WASHINGTON — The Treasury Department Tuesday released interim guidance detailing how issuers, bondholders, and other market participants should “strip” the tax credits from tax-credit bonds and how that information should be reported to the Internal Revenue Service.
The 28-page notice outlines the steps issuers need to take to make bonds strippable, how to account for those strips, as well as the extensive information that will eventually have to be reported on tax forms, including two new ones, for the IRS to ensure the credits are properly and legitimately claimed.
The guidance, which is immediately effective, describes proposed regulations the Treasury plans to issue in the future.
Market participants were clamoring for the Treasury to issue stripping rules after the American Recovery and Reinvestment Act authorized tens of billions of dollars in new tax-credit bond authority last February. But the rules may almost be moot now because the programs never took off and a new jobs law allows issuers of four types of tax-credit bonds to receive the popular Build America Bond-style direct payments as subsidies instead of the government offering investors tax credits.
Issuers are expected to overwhelmingly opt for the direct-pay subsidies, meaning the stripping notice will apply primarily to the paltry amount of tax-credit bonds previously issued, market sources said.
The notice details four requirements issuers must meet to make their tax-credit bonds strippable. First, the issuer on or before the date the bonds are issued, must state in its bond documents that the bonds are strippable. Issuers that have already issued the bonds as of March 31 have until May 17 to make that designation. Issuers also must file an information return with the IRS identifying the bond issue as strippable. However, for bonds sold before March 31, issuers have until May 17 to file the information returns.
The strippable bonds also must be issued in registered form, and separate Cusip numbers must be assigned to the following: the bond issue, the strippable credits, and to all rights to receive cash, whether it be interest or principal. The separate Cusips are intended to help the IRS track the various parts of the bond issue.
However, strippable tax-credit bonds “raise significant tax compliance and tax administration issues,” the notice stated. The concerns also have emerged on Capitol Hill, where Senate Finance Committee ranking minority member Charles Grassley, R-Iowa, has introduced legislation, currently stalled, that would ban the stripping of tax credits from bonds.
To address this, the IRS plans “to implement and maintain a robust system of information reporting,” which will be subject to the same penalties that apply generally regarding failures to accurately file required forms, the notice stated. Some market participants complain the new requirements are redundant or even “mind-numbing,” but generally acknowledge that they are an attempt to address a major concern for the IRS.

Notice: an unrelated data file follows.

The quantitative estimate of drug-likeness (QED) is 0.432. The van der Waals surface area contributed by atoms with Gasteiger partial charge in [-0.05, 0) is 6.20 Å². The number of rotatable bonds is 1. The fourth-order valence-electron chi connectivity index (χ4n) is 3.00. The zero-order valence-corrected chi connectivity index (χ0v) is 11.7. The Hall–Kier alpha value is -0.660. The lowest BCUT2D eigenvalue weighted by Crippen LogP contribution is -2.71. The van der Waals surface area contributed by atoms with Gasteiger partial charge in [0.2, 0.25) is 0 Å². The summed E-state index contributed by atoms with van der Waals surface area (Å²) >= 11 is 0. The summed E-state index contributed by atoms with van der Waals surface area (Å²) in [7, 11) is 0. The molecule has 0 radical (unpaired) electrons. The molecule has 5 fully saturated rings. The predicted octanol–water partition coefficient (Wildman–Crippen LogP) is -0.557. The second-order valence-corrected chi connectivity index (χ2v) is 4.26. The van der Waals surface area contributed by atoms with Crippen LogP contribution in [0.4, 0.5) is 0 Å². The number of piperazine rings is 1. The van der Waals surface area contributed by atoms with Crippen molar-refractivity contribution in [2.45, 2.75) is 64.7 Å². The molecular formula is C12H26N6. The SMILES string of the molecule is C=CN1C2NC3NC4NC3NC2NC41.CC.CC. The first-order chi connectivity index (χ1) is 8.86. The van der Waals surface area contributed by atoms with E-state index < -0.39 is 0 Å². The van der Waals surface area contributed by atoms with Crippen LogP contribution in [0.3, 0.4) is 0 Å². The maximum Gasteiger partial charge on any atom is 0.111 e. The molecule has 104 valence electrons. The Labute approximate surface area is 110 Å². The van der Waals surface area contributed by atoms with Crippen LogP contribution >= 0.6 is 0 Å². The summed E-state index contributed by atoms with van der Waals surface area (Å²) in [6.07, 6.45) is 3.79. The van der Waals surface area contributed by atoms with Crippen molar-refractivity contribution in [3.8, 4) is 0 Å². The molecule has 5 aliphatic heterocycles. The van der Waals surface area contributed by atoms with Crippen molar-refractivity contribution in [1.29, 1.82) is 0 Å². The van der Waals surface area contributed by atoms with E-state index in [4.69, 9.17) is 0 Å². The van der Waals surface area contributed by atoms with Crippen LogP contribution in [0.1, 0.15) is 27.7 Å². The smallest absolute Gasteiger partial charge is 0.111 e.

A new form, Form 8038-TC, is currently in the works, which will be the primary information return issuers must file with the IRS to identify bonds as strippable. Until that form becomes available, issuers should file a Form 8038 and make the identification either on that form or in an attachment, the Treasury said in the notice.
A new Form 1097-BTC will inform the IRS, as well as the credit recipient, of the amount of credit received. Issuers, or intermediaries not acting on behalf of the issuer, will have to include the amount of credit granted to the recipient, as well as the issuer’s tax identification number and the Cusip for the bond or stripped credit.
Beginning with credits received in 2010, the form will have to be submitted to the IRS annually after the end of the calendar year, where it will list the total amount of tax credits transmitted that year. Starting in 2011, the form also will have to be sent to the credit recipient quarterly within 30 to 60 days after the credit allowance dates — March 15, June 15, Sept. 15, and Dec. 15.
Taxpayers claiming a tax credit from a tax-credit bond will have to file a Form 8912 as part of their tax return, which must include the type of bond, the amount of credit claimed, the tax identification number of the issuer, and the Cusip for the bond or stripped credit held.
For federal income-tax purposes, the credit is treated as a payment of interest, but the full credit amount only goes to the taxpayer holding the credit on the credit-allowance dates. The notice clarifies that taxpayers can carry forward indefinitely any credit exceeding their tax liability, but must claim it at the first available opportunity.
The notice also asks for public input on three specific points: how much time and effort would be required to establish systems to meet new information reporting requirements; how the notice should apply to tax-credit Build America Bonds, which do not appear to have been issued yet; and whether any particular guidance is needed to limit duplicative claims of tax credits. Public comments should be submitted to the IRS by May 24.
The primary authors of the notice were Aviva Roth, Timothy Jones and Russen Subin from the IRS.